Really want to plan a tight unit with the most focused and realistic amount of material possible? Try this exercise:
1. Grab a sheet of paper and a pen.
2. Grab the vocabulary list for your upcoming unit (or use your memory list).
3. Draw a large circle (half the page) right in the center.
4. Draw a smaller circle (2/3 size-ish) inside the circle but near the bottom not the center.
5. Repeat #4 making a smaller circle inside the 2/3 size one.
6. Below your concentric circles, draw a large-ish circle in the lower left corner.
7. Label your circles: large is “useful”, medium is “necessary”, and small is “for life”. The guy in the corner is “chuck-it bucket.”
Now that you have your graphic organizer, take your list and really focus on it…. Be realistic, what on this list is a) honestly engaging for your class and b) useful for them in the future (real life language not classroom speak). Go through the list word by word and place them in categories. The smallest circle is the inner sanctum. Nothing goes there unless it will benefit those students for the rest of their lives as language speakers! Ex. Tenía que or no puedo (i/he/she had to, I can’t). The medium circle is for things that they will probably need to use often. Ex. Mientras, así que, entonces (while, so, then) the big circle is for things they should recognize if they see or hear them but they’re more like bonus words, the kids could get by with or without them. (Ex. Basic clothes, foods, colors). The chuck-it may (should) be the fullest. These are things that we teach robotically because we have always done it but that have no value to a student wanting and needing to communicate in the TL! Ex. Household chores, things in their backpack, items in the classroom. If you have to do these for a district assessment, try to think of a quick and clever way to memorize and move on to more important things.
Now that you’re looking at the list in perspective, plan ways to use the TL (90% if you can) to hit those items in the small circle every day, the medium circle often, and the large circle enough for recognition. Chuck can be for extra credit or just a trash can to hold things that are NOT high frequency.
Try to imagine the ways your kids may be using this new language in the future. Have you told them that being a language teacher is only one of a million ways the L2 can be part of their career? I think we mistakenly teach these lists anticipating the kids that will use their language to be teachers. Don’t fall into that trap! Make the language personal to all of them! The teacher types will pick up every word anyway, it’s the others who we can woo! Make a generation of bilingual doctors and lawyers and scientists and engineers! That is how we will truly change people’s views on the importance of learning language!!!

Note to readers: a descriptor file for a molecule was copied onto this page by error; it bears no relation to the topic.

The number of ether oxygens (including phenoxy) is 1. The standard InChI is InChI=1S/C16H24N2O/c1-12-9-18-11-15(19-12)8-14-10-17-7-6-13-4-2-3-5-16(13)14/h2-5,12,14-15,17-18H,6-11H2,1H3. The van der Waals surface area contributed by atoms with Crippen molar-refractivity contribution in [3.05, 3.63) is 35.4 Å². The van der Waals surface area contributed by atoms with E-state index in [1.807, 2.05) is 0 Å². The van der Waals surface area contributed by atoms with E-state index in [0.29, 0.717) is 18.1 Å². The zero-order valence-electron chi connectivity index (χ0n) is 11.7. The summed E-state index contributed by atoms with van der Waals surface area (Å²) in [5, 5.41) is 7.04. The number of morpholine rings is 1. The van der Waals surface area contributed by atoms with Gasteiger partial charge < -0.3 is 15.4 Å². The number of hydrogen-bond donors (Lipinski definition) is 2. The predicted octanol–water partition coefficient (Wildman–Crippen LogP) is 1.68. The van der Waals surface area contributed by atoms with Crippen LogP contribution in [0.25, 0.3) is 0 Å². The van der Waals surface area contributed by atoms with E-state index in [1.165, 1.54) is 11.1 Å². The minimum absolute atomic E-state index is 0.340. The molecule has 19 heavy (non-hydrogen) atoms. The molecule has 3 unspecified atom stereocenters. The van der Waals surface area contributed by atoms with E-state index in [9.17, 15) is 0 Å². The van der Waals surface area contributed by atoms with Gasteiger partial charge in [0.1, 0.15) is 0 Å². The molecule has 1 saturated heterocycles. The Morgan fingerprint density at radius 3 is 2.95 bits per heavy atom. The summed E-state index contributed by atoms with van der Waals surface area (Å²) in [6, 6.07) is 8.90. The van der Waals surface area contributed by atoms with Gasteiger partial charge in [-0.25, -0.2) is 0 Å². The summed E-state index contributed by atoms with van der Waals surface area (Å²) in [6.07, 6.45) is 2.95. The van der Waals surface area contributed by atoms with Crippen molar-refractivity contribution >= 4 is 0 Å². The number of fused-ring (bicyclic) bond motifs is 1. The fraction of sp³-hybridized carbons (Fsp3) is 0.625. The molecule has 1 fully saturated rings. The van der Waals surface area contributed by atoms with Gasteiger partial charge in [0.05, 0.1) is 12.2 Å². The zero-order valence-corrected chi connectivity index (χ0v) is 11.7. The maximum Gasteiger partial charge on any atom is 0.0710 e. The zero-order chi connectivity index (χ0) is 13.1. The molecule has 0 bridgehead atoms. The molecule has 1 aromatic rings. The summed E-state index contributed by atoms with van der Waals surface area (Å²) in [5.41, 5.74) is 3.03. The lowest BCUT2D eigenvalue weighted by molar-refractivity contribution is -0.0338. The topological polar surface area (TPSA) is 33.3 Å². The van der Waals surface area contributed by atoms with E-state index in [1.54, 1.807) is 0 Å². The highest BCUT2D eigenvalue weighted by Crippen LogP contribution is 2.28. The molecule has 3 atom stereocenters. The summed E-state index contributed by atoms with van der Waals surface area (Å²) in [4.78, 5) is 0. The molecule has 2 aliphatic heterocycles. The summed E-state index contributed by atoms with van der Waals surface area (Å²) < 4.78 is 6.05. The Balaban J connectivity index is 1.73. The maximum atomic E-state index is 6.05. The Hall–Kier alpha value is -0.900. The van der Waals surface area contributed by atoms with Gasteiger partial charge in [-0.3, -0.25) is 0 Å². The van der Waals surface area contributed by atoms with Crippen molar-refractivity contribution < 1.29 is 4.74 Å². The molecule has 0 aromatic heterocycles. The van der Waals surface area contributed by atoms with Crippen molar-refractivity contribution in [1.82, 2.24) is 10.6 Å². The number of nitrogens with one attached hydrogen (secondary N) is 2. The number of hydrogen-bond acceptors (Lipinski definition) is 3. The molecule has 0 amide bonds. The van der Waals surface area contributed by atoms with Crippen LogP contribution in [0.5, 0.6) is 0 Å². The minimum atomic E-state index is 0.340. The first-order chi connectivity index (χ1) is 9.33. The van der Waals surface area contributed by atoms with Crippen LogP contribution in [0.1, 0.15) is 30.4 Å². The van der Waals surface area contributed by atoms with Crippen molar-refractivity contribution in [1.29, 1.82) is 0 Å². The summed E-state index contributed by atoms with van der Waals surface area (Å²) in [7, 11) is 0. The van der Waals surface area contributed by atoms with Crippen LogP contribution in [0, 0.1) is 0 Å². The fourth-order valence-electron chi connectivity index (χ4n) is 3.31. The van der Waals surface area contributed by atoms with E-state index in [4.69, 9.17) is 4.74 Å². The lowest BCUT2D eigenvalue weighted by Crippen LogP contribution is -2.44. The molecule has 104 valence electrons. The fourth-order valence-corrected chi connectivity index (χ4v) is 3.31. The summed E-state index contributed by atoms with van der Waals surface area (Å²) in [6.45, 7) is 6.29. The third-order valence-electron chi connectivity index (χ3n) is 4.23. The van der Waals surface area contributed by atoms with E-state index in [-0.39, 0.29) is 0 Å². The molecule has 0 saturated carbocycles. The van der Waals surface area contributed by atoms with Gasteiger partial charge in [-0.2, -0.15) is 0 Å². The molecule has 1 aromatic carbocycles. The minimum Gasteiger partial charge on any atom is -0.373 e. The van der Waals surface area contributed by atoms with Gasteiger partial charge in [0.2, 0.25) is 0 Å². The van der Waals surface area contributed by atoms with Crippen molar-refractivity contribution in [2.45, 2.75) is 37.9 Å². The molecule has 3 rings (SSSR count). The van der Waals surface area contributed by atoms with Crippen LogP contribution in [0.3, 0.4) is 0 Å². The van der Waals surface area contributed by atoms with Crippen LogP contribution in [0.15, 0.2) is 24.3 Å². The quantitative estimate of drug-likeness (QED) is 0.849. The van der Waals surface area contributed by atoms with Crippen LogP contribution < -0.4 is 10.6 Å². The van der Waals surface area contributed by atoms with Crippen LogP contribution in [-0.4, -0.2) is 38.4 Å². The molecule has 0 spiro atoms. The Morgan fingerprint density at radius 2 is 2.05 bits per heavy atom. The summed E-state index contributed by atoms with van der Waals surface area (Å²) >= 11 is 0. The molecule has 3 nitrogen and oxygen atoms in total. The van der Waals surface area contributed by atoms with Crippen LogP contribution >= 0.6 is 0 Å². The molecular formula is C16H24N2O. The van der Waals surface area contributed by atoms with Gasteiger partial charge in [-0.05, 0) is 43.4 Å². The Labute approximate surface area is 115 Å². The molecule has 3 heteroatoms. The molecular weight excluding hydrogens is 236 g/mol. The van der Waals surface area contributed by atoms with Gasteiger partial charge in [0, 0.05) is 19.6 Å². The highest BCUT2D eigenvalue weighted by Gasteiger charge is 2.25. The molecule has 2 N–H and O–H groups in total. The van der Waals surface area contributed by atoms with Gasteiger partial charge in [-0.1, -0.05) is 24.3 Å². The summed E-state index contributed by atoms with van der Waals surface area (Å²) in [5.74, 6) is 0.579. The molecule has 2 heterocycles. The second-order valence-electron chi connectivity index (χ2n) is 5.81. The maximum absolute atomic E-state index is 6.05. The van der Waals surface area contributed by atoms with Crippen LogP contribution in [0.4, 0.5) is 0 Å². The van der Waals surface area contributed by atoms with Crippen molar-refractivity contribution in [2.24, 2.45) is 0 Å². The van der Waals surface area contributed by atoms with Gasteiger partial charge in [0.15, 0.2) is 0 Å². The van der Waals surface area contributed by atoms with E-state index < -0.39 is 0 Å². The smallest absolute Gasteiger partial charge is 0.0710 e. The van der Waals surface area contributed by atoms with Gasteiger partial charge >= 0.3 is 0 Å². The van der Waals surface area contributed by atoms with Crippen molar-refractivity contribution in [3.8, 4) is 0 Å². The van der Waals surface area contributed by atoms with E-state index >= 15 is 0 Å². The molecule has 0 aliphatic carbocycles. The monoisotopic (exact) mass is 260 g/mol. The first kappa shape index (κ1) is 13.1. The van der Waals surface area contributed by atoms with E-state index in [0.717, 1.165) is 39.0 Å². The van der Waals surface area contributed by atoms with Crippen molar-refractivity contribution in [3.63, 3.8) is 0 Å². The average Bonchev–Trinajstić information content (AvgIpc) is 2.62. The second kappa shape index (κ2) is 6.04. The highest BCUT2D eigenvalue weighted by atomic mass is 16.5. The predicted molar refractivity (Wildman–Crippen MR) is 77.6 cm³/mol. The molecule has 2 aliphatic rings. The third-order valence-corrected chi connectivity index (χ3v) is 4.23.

Thank you so much for this! I created a document if anyone is interested. Fill free to use it!
Thank you for sharing!!!
Nice document! Thanks for creating it!
Any chance you’d be willing to repost this doc, April? Gracias! -David
What happens in April!?
EXCELLENT post!!! Thank you so much for sharing!
[…] need a second teacher. I pared down the vocabulary lists (check out my chuck it bucket post here.) If you are in a district with colleagues who are married to the text for one reason or another, […]
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[…] the chuck-it bucket as a way to pare down to the basics and then add a few enrichment structures for the real […]
Love it- I would love to do this with my department. But I am told I need to ‘follow the book’- I wonder if I did this, (alone- but in order to help kids articulate successfully) where would you put a circle of
‘words they need to be successful at the next leve/they’re expected to know next year’?
The great thing about the Chuck it Bucket is that you can use it on a large scale or small! For example: You have to teach to the textbook but your colleagues are doing all the activities day by day, you choose some key vocab and grammar chunks and you do a unit like homes of the world (https://www.teacherspayteachers.com/Product/Viviendas-del-mundo-Level-2-1-week-Unit-of-Study-3766205) as a replacement for those workbook and textbook pages. In the end, which students will likely retain it more? The ones who memorized it and used it all out of context or the ones who were immersed in global homes!? Or say you just don’t believe in the chores unit and you really want to find time to fit in a reader! Go through the chores list and find some non-negotiables like clean, wash, has to, doesn’t want to… work those into your other discussions and read a reader while the other classes spend 3 weeks memorizing chores. I guarantee you, the ones that do the chores unit won’t remember dust the furniture or vacuum the carpet any better than your students who never even learned it. 😉 Kids just don’t get engaged by chore vocab! If you’re careful about planning in some of the textbook themes as you replace them with your own passions and things that engage students, you’ll have so much more fun and so will your kids. And the cool part is that you attract a lot more people to what you’re doing when they see your students being successful.
[…] they do know. Not sure how to go about narrowing your focus in a unit? Try checking out the “Chuck-it Bucket” or the “Liberation from the List” posts to help […]
[…] key element to unit redesign is the C The Chuck It Bucket allows you to carefully plan what students will take away and learn forever. We […]
Hi, just come across your blog. I’m new to CI. Just wondering if an picture example would be possible. Sometimes it’s easier to understand that following instructions. Thank you.